By Jeannie Howard
For families and individuals looking to bring a new pet into their homes, cats and dogs are often the most popular choices; however, the House Rabbit Society of Richmond encourages people to consider rabbits for their next pet.
Inspired by Marinell Harriman’s book, The House Rabbit Handbook: How to Live with an Urban Rabbit, a group of like-minded individuals founded the House Rabbit Society in 1988. The organization’s mission from the beginning, according to Anne Martin, executive director of the Richmond chapter, has been to further educate their community on the proper care of rabbits. “From the beginning, the organization has been an educational and rescue organization for how people can live wonderful lives with indoor bunnies,” she said.
Over the past thirty years, the House Rabbit Society has spread from its original chapter in Richmond to 28 chapters throughout the United States and three internationally. While every chapter is an individual 501c3, they all work together, share information, and operate according to the same mission.
A major part of the work House Rabbit Society does is rescuing rabbits from shelters. “Rabbits are the third most surrendered animal to animal shelters, after cats and dogs; it is surprising to a lot of people,” shared Martin. “And, in our Bay Area shelters, 60 to 70% of the rabbits that come into the shelters are actually strays that accidentally escaped.” Given the large rate of surrender and strays, Martin said that anyone would be hard-pressed to find an animal shelter that did not have rabbits available for adoption. “They may not be right in the front cages, but if you ask they’ve got rabbits.”
Since the focus is often on cats and dogs being adopted, the rabbits that are available for adoption through animal shelters are typically forgotten, and, given the overcrowding issues that plague so many animal shelters, the fate of many rabbits ends in euthanasia. This is where the House Rabbits Society steps in; saving rabbits that are out of time. “We do not accept rabbits from the public, we just take the ones that don’t have any second chances left except us,” said Martin. “We run at capacity—we are always full—and there is a waiting list of rabbits that are on the euthanasia lists at California shelters just waiting to come here.”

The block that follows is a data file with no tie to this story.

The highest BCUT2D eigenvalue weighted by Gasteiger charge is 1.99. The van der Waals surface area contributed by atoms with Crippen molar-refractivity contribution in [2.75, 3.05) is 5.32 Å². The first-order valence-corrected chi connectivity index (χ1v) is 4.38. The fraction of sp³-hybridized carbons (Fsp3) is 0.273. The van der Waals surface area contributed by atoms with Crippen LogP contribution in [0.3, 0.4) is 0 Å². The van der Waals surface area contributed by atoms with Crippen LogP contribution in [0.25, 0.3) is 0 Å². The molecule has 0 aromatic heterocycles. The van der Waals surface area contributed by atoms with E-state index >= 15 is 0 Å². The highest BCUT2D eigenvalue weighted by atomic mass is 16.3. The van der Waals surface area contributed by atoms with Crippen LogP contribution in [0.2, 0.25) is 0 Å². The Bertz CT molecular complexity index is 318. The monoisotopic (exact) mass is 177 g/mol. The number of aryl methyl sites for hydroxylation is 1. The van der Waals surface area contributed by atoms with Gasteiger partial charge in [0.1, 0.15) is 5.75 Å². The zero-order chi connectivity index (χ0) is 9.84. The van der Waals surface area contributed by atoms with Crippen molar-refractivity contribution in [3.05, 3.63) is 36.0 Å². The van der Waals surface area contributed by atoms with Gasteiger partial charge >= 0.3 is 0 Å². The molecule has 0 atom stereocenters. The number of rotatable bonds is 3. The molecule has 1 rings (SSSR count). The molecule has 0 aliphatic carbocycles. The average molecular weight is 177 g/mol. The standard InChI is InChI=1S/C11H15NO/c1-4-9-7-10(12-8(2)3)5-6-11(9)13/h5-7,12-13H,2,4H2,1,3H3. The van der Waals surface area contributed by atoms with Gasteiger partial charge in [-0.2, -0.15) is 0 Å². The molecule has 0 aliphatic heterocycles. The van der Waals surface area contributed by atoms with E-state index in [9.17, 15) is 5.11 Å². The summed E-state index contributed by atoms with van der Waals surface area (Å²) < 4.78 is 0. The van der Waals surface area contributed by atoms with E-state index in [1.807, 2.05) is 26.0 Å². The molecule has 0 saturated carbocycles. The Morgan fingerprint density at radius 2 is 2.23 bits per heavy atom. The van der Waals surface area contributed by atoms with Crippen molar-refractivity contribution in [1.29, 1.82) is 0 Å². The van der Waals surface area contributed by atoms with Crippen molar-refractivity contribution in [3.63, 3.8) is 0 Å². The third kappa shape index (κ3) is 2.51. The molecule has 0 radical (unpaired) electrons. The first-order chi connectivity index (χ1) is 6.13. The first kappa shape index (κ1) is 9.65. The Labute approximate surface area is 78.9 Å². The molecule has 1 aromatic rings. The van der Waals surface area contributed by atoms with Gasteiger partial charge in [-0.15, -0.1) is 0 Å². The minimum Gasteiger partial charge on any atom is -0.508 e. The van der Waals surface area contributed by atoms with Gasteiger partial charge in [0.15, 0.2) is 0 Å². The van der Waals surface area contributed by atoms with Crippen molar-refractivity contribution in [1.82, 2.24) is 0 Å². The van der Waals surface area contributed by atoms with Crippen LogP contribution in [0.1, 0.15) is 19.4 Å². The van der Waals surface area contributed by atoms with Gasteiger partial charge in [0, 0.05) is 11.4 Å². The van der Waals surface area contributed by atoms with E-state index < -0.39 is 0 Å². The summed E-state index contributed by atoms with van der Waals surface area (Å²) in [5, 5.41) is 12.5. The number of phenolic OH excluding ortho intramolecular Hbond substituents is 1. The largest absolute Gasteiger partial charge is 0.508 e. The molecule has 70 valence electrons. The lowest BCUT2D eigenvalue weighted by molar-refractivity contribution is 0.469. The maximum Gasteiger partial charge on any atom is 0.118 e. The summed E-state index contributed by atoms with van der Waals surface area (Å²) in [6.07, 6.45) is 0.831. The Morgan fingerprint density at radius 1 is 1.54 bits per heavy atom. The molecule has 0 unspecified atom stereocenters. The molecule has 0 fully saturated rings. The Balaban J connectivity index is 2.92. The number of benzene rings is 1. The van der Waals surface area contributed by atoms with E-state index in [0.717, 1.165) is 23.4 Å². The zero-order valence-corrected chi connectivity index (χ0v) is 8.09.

To ensure a moving pipeline of rabbits from shelters to homes, the House Rabbit Society in Richmond is open six days a week to help people find the perfect companion rabbit. All of the rabbits available for adoption have received full health examinations, vaccinations, are microchipped, and have been spayed or neutered. Also included in the small adoption fee of $70 for a single rabbit, or $100 for a bonded pair, is a one-year membership to the House Rabbit Society, a $20 value, which includes the organization’s seasonal House Rabbit Journal as well as discounts for rabbit supplies.
Whether newbies or veteran rabbit owners, folks will find that the House Rabbit Society is an important resource. “I think a lot of us have experience with cats and dogs from growing up, but the conventional wisdom around rabbits is not always right,” shared Martin. “We have learned a lot about rabbit care in the last twenty years and the way we use to keep rabbits they just didn’t live very long and didn’t live the happiest, healthiest lives.”
In addition to educational and rescue activities, House Rabbits Society also offers rabbit boarding for a small nightly fee and has an on-site store carrying all of the supplies necessary to properly care for rabbits. “A lot of pet stores carry things that are not necessarily good for rabbits,” she said. “People can feel comfortable knowing that the products we carry are safe for their rabbits, and when people shop or board with us 100% of the profits support the organization.”
For anyone interested in bringing a rabbit into their family, or for those looking to assist the organization as a volunteer, Martin strongly encourages people to visit the House Rabbit Society. “We have volunteers and staff that are always happy to talk with people who have new rabbits or who have previous experience with rabbits,” she said. “Rabbits are fun and curious, and they are really enjoyable to spend time with; we encourage anyone looking to bring a rabbit into their home to go to a shelter or a rescue because there are so many out there that are looking for homes.”